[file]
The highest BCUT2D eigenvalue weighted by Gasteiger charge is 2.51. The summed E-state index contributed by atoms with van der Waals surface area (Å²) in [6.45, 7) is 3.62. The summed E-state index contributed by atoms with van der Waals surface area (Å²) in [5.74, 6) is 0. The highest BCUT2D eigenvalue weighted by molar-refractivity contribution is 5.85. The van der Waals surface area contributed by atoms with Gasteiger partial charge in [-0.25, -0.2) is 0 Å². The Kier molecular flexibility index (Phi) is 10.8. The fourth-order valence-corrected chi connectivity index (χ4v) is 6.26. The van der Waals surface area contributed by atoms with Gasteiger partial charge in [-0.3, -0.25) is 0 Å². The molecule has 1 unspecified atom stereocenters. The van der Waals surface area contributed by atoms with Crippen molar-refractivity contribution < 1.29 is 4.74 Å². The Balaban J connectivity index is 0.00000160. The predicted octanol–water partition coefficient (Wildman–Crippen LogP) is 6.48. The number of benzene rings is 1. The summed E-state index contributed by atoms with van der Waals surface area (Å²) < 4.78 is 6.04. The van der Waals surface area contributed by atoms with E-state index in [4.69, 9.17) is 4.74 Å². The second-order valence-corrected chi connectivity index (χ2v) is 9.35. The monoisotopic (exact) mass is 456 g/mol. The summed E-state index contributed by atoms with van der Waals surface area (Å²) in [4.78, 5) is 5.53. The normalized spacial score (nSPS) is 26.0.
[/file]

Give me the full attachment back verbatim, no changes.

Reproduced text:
The highest BCUT2D eigenvalue weighted by Gasteiger charge is 2.51. The summed E-state index contributed by atoms with van der Waals surface area (Å²) in [6.45, 7) is 3.62. The summed E-state index contributed by atoms with van der Waals surface area (Å²) in [5.74, 6) is 0. The highest BCUT2D eigenvalue weighted by molar-refractivity contribution is 5.85. The van der Waals surface area contributed by atoms with Gasteiger partial charge in [-0.25, -0.2) is 0 Å². The Kier molecular flexibility index (Phi) is 10.8. The fourth-order valence-corrected chi connectivity index (χ4v) is 6.26. The van der Waals surface area contributed by atoms with Gasteiger partial charge in [-0.3, -0.25) is 0 Å². The molecule has 1 unspecified atom stereocenters. The van der Waals surface area contributed by atoms with Crippen molar-refractivity contribution < 1.29 is 4.74 Å². The Balaban J connectivity index is 0.00000160. The predicted octanol–water partition coefficient (Wildman–Crippen LogP) is 6.48. The number of benzene rings is 1. The summed E-state index contributed by atoms with van der Waals surface area (Å²) < 4.78 is 6.04. The van der Waals surface area contributed by atoms with E-state index in [4.69, 9.17) is 4.74 Å². The second-order valence-corrected chi connectivity index (χ2v) is 9.35. The monoisotopic (exact) mass is 456 g/mol. The summed E-state index contributed by atoms with van der Waals surface area (Å²) in [4.78, 5) is 5.53. The normalized spacial score (nSPS) is 26.0.